Stories seep out of a Victorian forgery case. Thousands of nineteenth-century medieval forgeries were called Billy and Charleys after their authors' first names; last names remain uncertain. These two Londoners fabricated fake-medieval artifacts, then sold them to collectors: medals, figures, coins, and more.
Billy and Charley were illiterate, apparently, so when they inscribed letters, individually copied from other sources, the results appeared cryptic (I'm worried about museum copyright, so just click here). Like the Codex Seriphianus, one could build up pieces of a storied world by working through these.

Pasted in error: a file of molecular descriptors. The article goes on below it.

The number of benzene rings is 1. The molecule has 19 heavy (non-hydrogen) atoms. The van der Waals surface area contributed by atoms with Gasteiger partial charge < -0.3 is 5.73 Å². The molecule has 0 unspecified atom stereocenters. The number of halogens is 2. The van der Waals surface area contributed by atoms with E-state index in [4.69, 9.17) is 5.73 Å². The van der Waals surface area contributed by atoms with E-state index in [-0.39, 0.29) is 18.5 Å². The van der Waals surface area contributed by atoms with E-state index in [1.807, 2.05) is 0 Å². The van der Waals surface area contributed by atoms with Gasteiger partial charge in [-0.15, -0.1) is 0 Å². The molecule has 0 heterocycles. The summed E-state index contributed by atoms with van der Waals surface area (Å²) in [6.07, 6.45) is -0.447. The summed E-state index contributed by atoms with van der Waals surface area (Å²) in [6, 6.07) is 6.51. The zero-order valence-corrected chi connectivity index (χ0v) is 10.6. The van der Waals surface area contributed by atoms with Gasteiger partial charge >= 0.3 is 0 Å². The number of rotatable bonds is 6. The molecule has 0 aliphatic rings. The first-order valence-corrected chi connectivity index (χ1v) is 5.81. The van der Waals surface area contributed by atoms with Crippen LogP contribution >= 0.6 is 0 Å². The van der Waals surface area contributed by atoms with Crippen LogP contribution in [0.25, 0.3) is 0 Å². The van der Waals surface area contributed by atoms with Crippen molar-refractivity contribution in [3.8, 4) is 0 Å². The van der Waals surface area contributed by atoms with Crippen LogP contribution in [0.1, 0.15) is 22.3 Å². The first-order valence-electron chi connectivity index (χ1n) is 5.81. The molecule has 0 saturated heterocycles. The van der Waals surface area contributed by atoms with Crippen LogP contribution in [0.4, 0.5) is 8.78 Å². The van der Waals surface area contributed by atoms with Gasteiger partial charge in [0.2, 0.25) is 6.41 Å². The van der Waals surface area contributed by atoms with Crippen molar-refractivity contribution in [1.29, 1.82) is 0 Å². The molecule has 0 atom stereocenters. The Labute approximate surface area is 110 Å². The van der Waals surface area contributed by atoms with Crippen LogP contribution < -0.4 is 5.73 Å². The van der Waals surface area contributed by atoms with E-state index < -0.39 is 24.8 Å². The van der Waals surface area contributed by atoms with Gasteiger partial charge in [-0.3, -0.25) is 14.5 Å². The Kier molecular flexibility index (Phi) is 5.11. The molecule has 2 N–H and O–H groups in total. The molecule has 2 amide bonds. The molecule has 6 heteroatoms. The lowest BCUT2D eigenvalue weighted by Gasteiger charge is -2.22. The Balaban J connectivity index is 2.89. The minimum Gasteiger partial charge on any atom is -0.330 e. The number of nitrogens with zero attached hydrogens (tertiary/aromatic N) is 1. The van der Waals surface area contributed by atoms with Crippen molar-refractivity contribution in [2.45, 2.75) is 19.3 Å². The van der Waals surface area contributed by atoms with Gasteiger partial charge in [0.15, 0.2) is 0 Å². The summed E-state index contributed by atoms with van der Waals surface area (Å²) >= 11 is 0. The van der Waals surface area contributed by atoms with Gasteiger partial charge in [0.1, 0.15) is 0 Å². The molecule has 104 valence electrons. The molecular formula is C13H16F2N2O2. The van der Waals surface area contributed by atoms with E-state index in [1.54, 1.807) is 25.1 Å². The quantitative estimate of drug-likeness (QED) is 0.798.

The process of debunking the Billy and Charleys is another set of stories. There's the courtroom drama, for one. Or the not quite legal detective work of one Charles Reed:
And there's the afterlife of hoaxes, when the debunked materials return to circulation: